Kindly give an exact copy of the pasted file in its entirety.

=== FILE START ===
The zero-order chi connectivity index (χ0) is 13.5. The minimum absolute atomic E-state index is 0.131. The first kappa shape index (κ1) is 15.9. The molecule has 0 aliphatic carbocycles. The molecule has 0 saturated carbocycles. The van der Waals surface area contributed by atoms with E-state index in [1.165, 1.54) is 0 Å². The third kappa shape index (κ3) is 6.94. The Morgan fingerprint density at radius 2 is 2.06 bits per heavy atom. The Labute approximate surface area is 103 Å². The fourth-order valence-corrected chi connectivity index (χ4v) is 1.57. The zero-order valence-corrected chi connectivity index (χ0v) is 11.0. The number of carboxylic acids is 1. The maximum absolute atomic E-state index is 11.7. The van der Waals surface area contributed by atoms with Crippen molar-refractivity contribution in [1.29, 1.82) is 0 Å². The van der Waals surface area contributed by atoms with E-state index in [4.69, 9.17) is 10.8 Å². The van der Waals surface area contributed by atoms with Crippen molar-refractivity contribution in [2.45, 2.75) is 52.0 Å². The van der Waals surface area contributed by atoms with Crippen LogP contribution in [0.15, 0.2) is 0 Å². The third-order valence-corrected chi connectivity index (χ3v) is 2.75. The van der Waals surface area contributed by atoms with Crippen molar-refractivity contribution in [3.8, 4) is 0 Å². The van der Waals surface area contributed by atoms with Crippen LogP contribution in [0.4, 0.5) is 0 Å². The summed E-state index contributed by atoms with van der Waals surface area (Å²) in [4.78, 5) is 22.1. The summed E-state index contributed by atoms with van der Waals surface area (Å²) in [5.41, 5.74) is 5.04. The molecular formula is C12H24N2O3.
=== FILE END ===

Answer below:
The zero-order chi connectivity index (χ0) is 13.5. The minimum absolute atomic E-state index is 0.131. The first kappa shape index (κ1) is 15.9. The molecule has 0 aliphatic carbocycles. The molecule has 0 saturated carbocycles. The van der Waals surface area contributed by atoms with E-state index in [1.165, 1.54) is 0 Å². The third kappa shape index (κ3) is 6.94. The Morgan fingerprint density at radius 2 is 2.06 bits per heavy atom. The Labute approximate surface area is 103 Å². The fourth-order valence-corrected chi connectivity index (χ4v) is 1.57. The zero-order valence-corrected chi connectivity index (χ0v) is 11.0. The number of carboxylic acids is 1. The maximum absolute atomic E-state index is 11.7. The van der Waals surface area contributed by atoms with Crippen molar-refractivity contribution in [1.29, 1.82) is 0 Å². The van der Waals surface area contributed by atoms with E-state index in [4.69, 9.17) is 10.8 Å². The van der Waals surface area contributed by atoms with Crippen molar-refractivity contribution in [2.45, 2.75) is 52.0 Å². The van der Waals surface area contributed by atoms with Crippen LogP contribution in [0.15, 0.2) is 0 Å². The third-order valence-corrected chi connectivity index (χ3v) is 2.75. The van der Waals surface area contributed by atoms with Crippen molar-refractivity contribution in [3.8, 4) is 0 Å². The van der Waals surface area contributed by atoms with Crippen LogP contribution in [0.4, 0.5) is 0 Å². The summed E-state index contributed by atoms with van der Waals surface area (Å²) in [4.78, 5) is 22.1. The summed E-state index contributed by atoms with van der Waals surface area (Å²) in [5.41, 5.74) is 5.04. The molecular formula is C12H24N2O3.